Round the world solar plane's schedule hit by bad weather
Round The World Solar Plane-'s Schedule Hit By Bad Weather. Bad weather has caused the organizers of Solar Impulse 2, an airplane powered solely by...
Beijing: Bad weather has caused the organizers of Solar Impulse 2, an airplane powered solely by alternative energy, to postpone on Tuesday the seventh leg of its round-the-world journey, during which it has to cover most of the Pacific Ocean, Efe news agency reported.
Current weather formations over the Pacific are unstable and the potential for excessive clouds over the region, which could affect the recharging of batteries that power the engine, led them to postpone the take-off to a later date yet to be determined, the Impulse team explained in a statement.
The organisers said that the trip, initially expected to last five days and five nights, could take up to a week due to bad weather, and potentially place the pilot in excessively extreme circumstances.
After more than a month in Nanjing in eastern China, the team announced on Monday that the airplane would take off for the Hawaiian islands at 7 p.m. GMT, but aborted the plan at the last moment.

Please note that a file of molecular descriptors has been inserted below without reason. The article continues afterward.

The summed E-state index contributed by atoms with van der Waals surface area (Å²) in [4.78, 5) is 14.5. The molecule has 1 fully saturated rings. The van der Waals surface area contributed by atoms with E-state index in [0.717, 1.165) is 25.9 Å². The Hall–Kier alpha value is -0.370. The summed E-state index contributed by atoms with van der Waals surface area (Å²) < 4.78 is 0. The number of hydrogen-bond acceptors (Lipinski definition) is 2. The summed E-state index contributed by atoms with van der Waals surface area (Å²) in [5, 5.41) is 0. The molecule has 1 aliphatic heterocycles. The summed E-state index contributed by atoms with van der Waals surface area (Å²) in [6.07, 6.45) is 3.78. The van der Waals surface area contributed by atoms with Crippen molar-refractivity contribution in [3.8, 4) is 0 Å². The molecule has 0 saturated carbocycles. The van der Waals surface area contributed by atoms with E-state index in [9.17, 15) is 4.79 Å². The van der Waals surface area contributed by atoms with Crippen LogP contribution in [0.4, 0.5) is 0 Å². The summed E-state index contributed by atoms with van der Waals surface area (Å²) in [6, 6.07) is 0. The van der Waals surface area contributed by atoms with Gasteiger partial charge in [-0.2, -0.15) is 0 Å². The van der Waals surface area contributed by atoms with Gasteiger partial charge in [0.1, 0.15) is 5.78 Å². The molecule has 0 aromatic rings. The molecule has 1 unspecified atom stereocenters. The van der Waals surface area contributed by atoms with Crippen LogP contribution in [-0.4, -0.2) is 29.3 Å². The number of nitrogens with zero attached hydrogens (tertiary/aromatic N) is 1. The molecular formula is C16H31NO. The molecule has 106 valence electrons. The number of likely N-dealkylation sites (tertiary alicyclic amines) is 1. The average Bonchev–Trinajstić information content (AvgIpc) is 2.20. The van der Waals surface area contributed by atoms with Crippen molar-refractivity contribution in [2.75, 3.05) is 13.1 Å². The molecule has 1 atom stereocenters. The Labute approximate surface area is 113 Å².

On April 21, Solar Impulse reached Nanjing from Chongqing in central China.
Climatic conditions are a constant challenge on the journey, coupled on this leg with the great distance, 4,971 miles, that the airplane must fly.
The Impulse has flown a total of 3,728.2 miles in six stages since it began its trip from Abu Dhabi on March 9.
Organisers plan for the airplane and its more than 17,000 solar cells to fly around the world in 12 stages.
So far it has made stopovers at Muscat (Oman), Ahmedabad, Varanasi (India), Mandalay (Myanmar), Chongqing and Nanjing (China).
Swiss pilots Bertrand Piccard and Andre Borscheberg have taken turns on different stages of the journey.